It all started at age 14 when his father gave him an old Russian camera with a fixed 35 mm lens. Before he got passionate about photography, Roldán, 42, was the guy in the neighborhood who played baseball in the mornings and went up to the roof in the evenings, to quietly watch some naked neighbor.
He took photography seriously. He dreamed that he would be like Robert Capa, Richard Avedon, the Catalan Joan Fontcuberta, or at least surpass the Cuban Alberto Korda. Roldán always carried his camera and loads of lenses.
He worked part-time for a travel agency. He took photos for unofficial foreign journalists passing through the island. He refused to work on a boring and uncreative local newspaper.
His pictures didn’t please the censors and bosses of the official press. They were good and even artistic, but they starkly showed the dirty, ugly face of Havana.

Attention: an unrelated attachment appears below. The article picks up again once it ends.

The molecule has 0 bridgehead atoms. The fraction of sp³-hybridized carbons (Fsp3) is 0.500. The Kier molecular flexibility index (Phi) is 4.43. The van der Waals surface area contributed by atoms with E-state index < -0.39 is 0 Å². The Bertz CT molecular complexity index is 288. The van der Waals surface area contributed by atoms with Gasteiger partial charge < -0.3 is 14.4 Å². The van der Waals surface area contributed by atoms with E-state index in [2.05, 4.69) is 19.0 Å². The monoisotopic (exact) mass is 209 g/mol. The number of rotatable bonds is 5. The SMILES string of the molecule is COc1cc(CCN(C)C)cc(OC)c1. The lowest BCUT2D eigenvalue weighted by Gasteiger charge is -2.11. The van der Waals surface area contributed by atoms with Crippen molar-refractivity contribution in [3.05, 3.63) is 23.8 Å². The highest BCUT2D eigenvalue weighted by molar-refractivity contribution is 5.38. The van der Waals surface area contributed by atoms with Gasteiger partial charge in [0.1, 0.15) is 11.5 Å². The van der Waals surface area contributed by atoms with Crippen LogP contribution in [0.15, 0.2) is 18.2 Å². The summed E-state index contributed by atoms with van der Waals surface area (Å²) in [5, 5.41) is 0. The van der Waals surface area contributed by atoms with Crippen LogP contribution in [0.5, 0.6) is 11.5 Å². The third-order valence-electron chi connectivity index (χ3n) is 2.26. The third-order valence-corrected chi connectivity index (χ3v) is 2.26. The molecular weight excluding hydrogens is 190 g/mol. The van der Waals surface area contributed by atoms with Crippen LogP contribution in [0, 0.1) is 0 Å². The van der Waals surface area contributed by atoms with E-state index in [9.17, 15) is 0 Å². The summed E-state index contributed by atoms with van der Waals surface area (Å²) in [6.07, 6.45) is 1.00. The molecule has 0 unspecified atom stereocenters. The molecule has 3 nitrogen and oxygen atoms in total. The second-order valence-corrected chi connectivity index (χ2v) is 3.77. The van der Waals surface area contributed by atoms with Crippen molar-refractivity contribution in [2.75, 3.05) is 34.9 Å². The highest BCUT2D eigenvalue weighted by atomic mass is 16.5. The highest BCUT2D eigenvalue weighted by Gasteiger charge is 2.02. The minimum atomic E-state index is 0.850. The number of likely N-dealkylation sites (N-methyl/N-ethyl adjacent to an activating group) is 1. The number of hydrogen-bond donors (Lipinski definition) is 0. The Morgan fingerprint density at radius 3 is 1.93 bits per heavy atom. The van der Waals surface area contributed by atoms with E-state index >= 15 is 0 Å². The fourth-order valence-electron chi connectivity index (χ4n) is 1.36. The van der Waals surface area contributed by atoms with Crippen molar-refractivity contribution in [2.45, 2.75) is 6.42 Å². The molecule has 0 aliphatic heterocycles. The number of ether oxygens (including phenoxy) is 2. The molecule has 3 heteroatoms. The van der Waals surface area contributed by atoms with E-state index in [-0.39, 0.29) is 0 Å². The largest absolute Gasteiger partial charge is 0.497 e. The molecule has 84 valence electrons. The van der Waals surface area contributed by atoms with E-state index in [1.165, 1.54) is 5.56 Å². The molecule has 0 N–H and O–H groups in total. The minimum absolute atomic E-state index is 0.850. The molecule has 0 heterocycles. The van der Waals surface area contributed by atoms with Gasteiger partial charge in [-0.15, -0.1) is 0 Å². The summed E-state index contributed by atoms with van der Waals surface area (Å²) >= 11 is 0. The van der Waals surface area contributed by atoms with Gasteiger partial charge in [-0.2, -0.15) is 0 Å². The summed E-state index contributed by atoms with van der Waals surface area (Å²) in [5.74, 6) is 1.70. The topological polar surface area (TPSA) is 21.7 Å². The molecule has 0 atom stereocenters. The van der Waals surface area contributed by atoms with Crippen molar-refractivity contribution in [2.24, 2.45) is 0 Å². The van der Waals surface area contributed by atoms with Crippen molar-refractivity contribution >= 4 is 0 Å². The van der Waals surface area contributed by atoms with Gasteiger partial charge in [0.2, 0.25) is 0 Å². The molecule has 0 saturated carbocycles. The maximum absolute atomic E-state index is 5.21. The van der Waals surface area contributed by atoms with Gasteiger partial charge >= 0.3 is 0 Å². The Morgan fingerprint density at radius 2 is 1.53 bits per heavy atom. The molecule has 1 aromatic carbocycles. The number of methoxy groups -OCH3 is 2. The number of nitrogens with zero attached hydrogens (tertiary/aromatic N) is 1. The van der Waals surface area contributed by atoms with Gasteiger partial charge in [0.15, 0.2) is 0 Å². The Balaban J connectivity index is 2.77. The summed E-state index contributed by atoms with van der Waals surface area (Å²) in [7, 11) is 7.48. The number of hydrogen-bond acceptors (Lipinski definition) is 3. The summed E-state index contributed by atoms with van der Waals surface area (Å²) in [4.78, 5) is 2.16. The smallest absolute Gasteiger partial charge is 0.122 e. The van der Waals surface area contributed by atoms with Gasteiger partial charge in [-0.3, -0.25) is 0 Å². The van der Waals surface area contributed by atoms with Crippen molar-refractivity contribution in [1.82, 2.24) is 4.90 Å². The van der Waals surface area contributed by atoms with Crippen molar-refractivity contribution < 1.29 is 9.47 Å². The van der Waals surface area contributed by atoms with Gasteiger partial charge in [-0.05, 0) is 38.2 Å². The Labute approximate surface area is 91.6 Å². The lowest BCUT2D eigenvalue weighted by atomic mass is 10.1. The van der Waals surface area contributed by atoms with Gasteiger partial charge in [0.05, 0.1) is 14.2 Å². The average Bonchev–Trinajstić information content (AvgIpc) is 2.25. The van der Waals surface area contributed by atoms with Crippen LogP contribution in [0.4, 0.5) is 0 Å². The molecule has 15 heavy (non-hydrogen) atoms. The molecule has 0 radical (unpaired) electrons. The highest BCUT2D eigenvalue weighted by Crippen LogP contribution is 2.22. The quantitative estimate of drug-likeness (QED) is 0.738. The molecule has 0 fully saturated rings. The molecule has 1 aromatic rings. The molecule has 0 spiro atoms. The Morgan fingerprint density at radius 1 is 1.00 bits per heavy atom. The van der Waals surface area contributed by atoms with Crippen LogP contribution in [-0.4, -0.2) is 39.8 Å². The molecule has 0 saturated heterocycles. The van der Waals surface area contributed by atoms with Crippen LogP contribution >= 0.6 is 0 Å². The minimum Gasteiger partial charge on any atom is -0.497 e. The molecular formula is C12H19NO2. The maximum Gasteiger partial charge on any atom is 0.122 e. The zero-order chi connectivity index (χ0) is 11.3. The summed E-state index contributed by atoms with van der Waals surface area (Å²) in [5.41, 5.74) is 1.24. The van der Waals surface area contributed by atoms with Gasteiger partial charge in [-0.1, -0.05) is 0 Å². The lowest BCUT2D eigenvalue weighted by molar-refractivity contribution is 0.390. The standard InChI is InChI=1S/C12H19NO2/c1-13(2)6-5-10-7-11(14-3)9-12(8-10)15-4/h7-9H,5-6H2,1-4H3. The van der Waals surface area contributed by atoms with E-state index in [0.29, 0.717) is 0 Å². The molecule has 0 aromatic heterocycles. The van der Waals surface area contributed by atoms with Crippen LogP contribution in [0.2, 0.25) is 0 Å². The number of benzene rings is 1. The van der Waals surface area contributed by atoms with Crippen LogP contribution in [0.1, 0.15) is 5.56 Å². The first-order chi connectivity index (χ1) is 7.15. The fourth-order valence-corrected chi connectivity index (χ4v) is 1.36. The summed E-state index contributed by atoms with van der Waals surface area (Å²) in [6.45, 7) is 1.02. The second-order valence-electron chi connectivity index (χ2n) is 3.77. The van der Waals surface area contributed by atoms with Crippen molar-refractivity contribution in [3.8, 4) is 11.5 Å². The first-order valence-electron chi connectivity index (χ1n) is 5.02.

Beggars and prostitutes. Drunk and gays. Sad, fat old types who spend time sitting on wooden stools at the entrance to dilapidated housing.
He could never exhibit in galleries and museums. He was never praised or rewarded. He was not a complacent photographer. But upon the death of his parents, who always supported him, he was forced to make a living. He stopped doing underground art and devoted himself to commercial photography. A friend with enough money and a gift for business set him up in a studio with a showy, brightly-colored decor.
Roldán began to take photos of girls who turned 15. He was successful. Now he earns a lot of money. A photo album can cost more than 100 Cuban convertible pesos (120 dollars). Today he is one of the photographers who is most requested by the parents of quinceañeras.
Roldán did not achieve his dream of being like Capa, Avedon, Fontcuberta or Korda. But he lives well. He was able to furnish his apartment, and he has an old Dodge that looks like a jewel. Although he continues making quality photos, he feels that he has prostituted his profession with these staged images.
Translated by Regina Anavy
January 13 2011